Dr. Brian Harper
Dear New York Tech Students, Faculty, and Staff:

As of October 13, 2021, more than 44.5 million cases of COVID-19 and 716,370 cumulative total deaths have been reported in the United States by the Centers for Disease Control and Prevention (CDC) since the start of the pandemic. Nationally, new cases and new deaths continue to decrease. Over the past seven-day period, the state reporting the highest number of cases per 100,000 people is Alaska (777.7); California reported the least (66.2). In comparison, New York State has 217.4 cases per 100,000, and New York City has 110.4.

The vaccine rollout continues, with more than 404 million doses administered in the United States. As of October 13, 65.6 percent of the U.S. population has received at least one dose, and 56.6 percent is now fully vaccinated. In New York State, the CDC reports that 72.3 percent has received at least one dose, with 64.6 percent fully vaccinated.

On October 14, the U.S. Food and Drug Administration (FDA) Vaccines and Related Biological Products Advisory Committee recommended booster vaccines for those who have received the Moderna vaccine. This is similar to the previous recommendation for the third dose of the Pfizer-BioNTech vaccine for the elderly, adults with underlying medical conditions, and those who work or live in high-risk settings (e.g., health-care workers). The next steps for the Moderna vaccine booster are final FDA approval and then endorsement by the CDC. The CDC vaccine advisory committee is expected to vote on the FDA’s recommendation next week. Once endorsed, Moderna booster shots could begin immediately for eligible Americans who completed their immunizations at least six months ago.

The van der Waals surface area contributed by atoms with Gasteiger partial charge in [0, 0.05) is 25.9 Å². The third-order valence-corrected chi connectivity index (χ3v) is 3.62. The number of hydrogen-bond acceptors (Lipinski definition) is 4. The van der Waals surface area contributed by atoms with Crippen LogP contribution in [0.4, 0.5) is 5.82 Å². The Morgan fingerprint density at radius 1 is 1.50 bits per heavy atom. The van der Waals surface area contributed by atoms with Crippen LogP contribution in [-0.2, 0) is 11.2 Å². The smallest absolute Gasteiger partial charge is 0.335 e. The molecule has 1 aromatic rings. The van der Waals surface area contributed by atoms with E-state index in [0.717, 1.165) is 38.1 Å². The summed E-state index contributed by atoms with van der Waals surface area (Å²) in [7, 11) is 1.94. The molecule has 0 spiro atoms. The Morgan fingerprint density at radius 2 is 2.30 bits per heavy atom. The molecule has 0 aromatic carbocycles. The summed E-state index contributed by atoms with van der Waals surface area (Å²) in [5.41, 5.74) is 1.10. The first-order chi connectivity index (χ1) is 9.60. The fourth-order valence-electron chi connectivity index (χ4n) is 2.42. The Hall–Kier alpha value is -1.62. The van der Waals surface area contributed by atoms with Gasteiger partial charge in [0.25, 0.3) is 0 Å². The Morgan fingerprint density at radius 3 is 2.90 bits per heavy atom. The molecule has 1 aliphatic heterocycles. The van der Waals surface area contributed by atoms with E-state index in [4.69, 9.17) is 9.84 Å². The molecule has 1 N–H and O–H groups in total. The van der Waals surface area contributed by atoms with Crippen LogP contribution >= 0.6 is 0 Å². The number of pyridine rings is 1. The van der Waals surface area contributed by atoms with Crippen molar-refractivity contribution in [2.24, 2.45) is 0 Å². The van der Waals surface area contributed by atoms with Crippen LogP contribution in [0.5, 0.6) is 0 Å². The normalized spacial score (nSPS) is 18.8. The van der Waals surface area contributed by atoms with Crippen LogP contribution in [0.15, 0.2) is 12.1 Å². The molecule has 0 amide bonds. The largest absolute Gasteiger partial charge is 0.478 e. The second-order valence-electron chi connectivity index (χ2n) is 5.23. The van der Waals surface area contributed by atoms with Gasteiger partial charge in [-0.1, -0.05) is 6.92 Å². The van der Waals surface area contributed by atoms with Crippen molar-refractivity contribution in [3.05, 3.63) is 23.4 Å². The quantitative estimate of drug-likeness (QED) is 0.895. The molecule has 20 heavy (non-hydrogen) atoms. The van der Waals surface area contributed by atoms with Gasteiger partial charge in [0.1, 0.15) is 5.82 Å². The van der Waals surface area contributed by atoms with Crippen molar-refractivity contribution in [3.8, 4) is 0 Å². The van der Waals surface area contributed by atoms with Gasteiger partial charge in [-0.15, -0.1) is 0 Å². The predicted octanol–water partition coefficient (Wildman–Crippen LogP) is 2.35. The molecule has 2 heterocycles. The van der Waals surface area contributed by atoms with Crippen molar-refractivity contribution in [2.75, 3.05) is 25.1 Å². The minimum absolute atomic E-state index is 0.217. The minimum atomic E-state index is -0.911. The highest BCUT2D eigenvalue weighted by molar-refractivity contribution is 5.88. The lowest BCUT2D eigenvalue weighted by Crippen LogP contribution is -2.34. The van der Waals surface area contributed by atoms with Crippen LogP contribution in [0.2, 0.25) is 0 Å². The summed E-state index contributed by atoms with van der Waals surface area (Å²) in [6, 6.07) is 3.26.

The FDA’s expert advisory committee is expected to meet today to discuss whether to grant emergency use authorization for a booster shot of the Johnson & Johnson single-dose vaccine. Additionally, the committee is scheduled to meet on October 26 to discuss emergency use authorization of the COVID vaccine for children ages 5-11, which would be followed by a decision by the FDA commissioner. If authorized, the CDC’s vaccine committee will discuss it during a scheduled November 2–3 meeting, which would be followed by the CDC director’s final approval.

The CDC continues to monitor variants of SARS Cov-2. A new category has been added, Variants Being Monitored (VBM), which includes variants for which there are data indicating a potential or clear impact on approved or authorized medical countermeasures or that have been associated with more severe disease or increased transmission but are no longer detected or are circulating at very low levels in the U.S. (and as such, do not pose a significant and imminent risk to public health in the U.S.). With this new categorization, the only Variant of Concern now is the Delta variant. The Delta variant is now the most dominant variant by far in all states that are being monitored, reaching nearly 100 percent. All other variants (Alpha through Zeta) are in the VBM category.
As a reminder, all New York Tech students, faculty, and staff are required to be vaccinated by October 22, 2021. Please find more information about our vaccination and testing policies and how to upload your proof of vaccination here. Please upload your proof of vaccination so we have your records in our Health Screen database!
In the New York Tech community, we continue to see occasional breakthrough cases (COVID cases that occur in those who are fully vaccinated). Therefore, employees and students should wear masks on campus and remain at home when ill. Even if you are vaccinated, you can still carry COVID-19, so stay at home if you have any flu-like symptoms and do not put others at risk.

As always, those who may feel anxious or uneasy can reach out to Counseling and Wellness Services at our campuses in Long Island (516.686.7683) or New York City (212.261.1773) to talk or make a virtual appointment.


Brian L. Harper M.D., M.P.H.
Chief Medical Officer, NYIT College of Osteopathic Medicine

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